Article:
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Japan's seniors turn to smartphones

News, 09 February 2017
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TOKYO: Smartphone usage is growing among older Japanese consumers, who are adopting an increasingly digital lifestyle, according to new research.

IPG Mediabrands' Media in Mind study, reported in Campaign Japan, surveyed 2,400 internet users in the Kanto and Kansai areas of the main island of Honshu and found that 28% of respondents aged between 70 and 74 owned a smartphone, up from 17% in 2015.

And this ownership is helping them become digitally active, even if the smartphone itself is not responsible for all their online activity.

For example, more than half (55%) of men in this age group and more than one third (38%) of women listed online shopping as an area they are now more active in, followed by internet banking (41% and 19% respectively).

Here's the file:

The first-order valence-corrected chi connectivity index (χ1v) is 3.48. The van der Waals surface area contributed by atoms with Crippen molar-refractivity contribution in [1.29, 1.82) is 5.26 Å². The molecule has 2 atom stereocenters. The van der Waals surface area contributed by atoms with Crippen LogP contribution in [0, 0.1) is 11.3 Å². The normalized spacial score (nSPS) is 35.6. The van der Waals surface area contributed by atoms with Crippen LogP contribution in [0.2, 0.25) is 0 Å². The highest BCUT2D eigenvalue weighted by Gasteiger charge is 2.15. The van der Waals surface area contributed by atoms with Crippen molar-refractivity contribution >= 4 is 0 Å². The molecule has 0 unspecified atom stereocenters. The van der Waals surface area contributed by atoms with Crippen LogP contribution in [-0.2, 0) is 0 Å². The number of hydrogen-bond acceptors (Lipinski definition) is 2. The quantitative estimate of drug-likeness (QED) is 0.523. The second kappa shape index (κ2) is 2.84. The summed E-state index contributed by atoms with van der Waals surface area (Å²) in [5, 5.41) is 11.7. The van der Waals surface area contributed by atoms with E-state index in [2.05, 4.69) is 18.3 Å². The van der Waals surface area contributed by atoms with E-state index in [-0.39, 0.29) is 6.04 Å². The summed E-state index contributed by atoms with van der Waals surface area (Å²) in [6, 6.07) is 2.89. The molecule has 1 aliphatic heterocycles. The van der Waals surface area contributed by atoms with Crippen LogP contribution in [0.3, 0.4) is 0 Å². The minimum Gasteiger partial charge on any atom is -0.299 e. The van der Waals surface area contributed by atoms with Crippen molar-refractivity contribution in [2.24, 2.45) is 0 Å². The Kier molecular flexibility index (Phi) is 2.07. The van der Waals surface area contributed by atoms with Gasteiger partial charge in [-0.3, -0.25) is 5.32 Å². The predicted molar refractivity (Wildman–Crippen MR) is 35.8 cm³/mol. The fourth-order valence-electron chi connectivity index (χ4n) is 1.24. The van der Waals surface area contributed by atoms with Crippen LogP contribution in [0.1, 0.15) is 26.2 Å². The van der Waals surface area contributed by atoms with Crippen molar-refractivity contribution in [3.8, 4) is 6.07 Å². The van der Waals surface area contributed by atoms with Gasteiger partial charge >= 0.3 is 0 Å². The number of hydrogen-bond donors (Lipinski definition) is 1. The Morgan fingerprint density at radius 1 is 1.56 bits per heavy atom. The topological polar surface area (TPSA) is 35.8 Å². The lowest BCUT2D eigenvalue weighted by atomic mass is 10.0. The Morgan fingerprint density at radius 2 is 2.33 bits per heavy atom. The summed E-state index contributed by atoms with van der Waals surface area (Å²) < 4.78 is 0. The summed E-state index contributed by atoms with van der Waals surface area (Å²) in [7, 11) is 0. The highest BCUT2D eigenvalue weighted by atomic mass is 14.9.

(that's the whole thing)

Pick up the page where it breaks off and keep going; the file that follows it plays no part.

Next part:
More generally online shopping emerged as a prevalent digital activity for all age groups surveyed; 41% reported becoming more engaged in this pursuit.

Japan is also one market where Yahoo holds greater sway than Google: 46% of those surveyed said Yahoo was a site or app they would have difficulty living without, compared to 34% for Google. Monthly active users of Yahoo were up 16% year-on-year to more than 37m.

That said, Google was more among younger Japanese consumers – those aged 15 to 24.

Other applications regarded as indispensable included Line and YouTube. Line was preferred by 15-19 year-olds, while 20-35 year-olds opted for YouTube.

The study further noted that location-based apps, such as those relating to maps and traffic, become important for people aged over 50.

Data sourced from Campaign Asia; additional content by Warc staff

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